or Connect
AppleInsider › Forums › Mac Hardware › Future Apple Hardware › Apple's 'iWatch' to have round face, will largely supplant iPod business, analyst says
New Posts  All Forums:Forum Nav:

Apple's 'iWatch' to have round face, will largely supplant iPod business, analyst says - Page 2

post #41 of 63
Quote:
Originally Posted by AaronJ View Post
 

 

I ask this as a serious question, I'm not trying to attack you.  Promise.

 

But who the **** needs to know their pulse rate, respiration rate, hydration levels, etc.?  I mean, sure, I can maybe think of a few situations, but they are EXTREMELY niche.

 

Look at the iPod: Everyone loves music, right?

 

The iPhone: Everyone has a phone and makes calls, right?

 

These weren't niche products with a very limited user base.  I can't remember the last time in my 46 years that I cared what my hydration level was, what my pulse rate was, etc.  Not to mention it takes about 10 seconds and ZERO tech to determine one's pulse rate.  Why do I need a WATCH to tell me my respiration rate?  I can sorta figure that out on my own pretty easily.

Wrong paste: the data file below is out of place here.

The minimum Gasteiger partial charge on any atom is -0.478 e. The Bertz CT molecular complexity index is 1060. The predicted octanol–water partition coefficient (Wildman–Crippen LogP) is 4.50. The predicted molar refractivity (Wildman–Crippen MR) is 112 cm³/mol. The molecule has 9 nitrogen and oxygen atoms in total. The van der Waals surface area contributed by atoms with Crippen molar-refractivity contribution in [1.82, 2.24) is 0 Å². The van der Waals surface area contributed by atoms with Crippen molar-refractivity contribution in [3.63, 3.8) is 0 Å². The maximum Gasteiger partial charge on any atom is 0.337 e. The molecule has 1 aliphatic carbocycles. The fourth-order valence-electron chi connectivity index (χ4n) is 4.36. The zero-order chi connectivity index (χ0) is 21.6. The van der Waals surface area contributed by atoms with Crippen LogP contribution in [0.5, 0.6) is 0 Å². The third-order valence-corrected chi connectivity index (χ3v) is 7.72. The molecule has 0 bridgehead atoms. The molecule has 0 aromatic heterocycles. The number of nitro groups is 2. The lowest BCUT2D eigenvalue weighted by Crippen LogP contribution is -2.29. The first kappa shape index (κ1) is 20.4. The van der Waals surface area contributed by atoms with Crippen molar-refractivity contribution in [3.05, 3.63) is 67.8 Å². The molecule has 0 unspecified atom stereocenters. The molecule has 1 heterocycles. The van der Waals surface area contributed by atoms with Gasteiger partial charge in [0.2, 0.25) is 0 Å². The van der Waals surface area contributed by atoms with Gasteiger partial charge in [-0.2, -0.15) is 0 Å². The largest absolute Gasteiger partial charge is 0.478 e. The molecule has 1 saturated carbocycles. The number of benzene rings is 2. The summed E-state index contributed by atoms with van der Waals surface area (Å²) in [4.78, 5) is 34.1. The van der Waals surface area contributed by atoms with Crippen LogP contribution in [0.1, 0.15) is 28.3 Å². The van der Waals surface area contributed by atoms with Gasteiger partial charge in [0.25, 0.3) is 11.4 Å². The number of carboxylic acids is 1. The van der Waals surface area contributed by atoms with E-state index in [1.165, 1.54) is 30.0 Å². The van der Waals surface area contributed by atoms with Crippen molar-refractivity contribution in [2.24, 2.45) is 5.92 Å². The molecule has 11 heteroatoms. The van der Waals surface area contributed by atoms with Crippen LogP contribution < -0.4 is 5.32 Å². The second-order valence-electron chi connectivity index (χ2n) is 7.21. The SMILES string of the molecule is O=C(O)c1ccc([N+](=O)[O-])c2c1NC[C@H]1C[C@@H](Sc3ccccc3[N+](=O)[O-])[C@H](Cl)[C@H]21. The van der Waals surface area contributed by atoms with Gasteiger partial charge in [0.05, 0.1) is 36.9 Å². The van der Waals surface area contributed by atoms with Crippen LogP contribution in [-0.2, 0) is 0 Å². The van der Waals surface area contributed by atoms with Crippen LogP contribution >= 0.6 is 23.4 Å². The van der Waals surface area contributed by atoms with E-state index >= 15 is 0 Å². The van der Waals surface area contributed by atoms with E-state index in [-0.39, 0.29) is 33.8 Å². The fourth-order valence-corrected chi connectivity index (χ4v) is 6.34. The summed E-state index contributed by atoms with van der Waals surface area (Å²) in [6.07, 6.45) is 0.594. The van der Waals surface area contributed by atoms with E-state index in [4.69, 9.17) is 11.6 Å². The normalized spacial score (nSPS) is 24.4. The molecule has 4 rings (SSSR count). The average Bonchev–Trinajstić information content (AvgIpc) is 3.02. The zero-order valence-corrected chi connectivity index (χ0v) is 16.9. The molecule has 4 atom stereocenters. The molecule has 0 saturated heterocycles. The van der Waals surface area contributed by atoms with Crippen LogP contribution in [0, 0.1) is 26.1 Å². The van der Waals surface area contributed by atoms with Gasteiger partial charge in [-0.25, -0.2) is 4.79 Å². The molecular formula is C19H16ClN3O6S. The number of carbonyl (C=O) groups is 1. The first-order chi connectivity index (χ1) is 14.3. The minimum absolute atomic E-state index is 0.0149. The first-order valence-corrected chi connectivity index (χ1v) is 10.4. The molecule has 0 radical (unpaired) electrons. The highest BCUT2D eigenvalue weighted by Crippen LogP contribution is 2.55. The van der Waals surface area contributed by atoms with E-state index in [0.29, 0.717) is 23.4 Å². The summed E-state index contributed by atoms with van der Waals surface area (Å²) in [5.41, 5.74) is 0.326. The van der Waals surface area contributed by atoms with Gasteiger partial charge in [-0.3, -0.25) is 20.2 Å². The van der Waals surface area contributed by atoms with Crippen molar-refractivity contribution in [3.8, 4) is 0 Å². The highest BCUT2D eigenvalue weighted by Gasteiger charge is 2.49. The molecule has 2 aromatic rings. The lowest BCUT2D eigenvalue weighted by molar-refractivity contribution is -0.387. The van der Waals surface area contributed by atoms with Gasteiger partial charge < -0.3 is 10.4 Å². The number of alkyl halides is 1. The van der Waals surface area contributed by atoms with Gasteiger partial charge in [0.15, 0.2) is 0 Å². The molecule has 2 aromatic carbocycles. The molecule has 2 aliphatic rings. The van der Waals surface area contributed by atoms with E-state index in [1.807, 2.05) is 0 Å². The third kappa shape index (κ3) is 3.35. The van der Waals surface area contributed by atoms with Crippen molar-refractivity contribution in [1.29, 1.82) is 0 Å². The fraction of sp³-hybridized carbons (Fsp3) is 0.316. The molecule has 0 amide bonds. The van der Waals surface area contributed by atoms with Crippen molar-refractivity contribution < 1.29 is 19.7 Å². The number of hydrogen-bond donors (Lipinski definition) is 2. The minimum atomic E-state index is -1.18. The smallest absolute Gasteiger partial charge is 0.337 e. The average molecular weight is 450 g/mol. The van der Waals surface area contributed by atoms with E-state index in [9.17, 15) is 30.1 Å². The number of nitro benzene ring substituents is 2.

I just don't see these health things as being appealing to anyone other than geeks and the aforementioned very small niche uses.  And who the heck wears a watch anymore, other than for fashion?  The last time I was more than 5 feet from a clock was probably 10 years ago.

 

I just don't see this as a mass market (as in 10s of millions units shipped per quarter) device.  It seems pointless and basically a fad.

That's because you're judging it from the perspective of today's market. Biometrics will become huge in a few years time. These biometric rumors in the iWatch is the first step.

 

Also, it's not simply the tracking devices that are important. The apps that analyze this data, pull down medical records, and offer you recommendations are also important. I would buy one of these in a heart beat.

Paul Thurrott on iPad (2010): "Anyone who believes this thing is a game changer is a tool. I'm sorry, but that's just the way it is."

Reply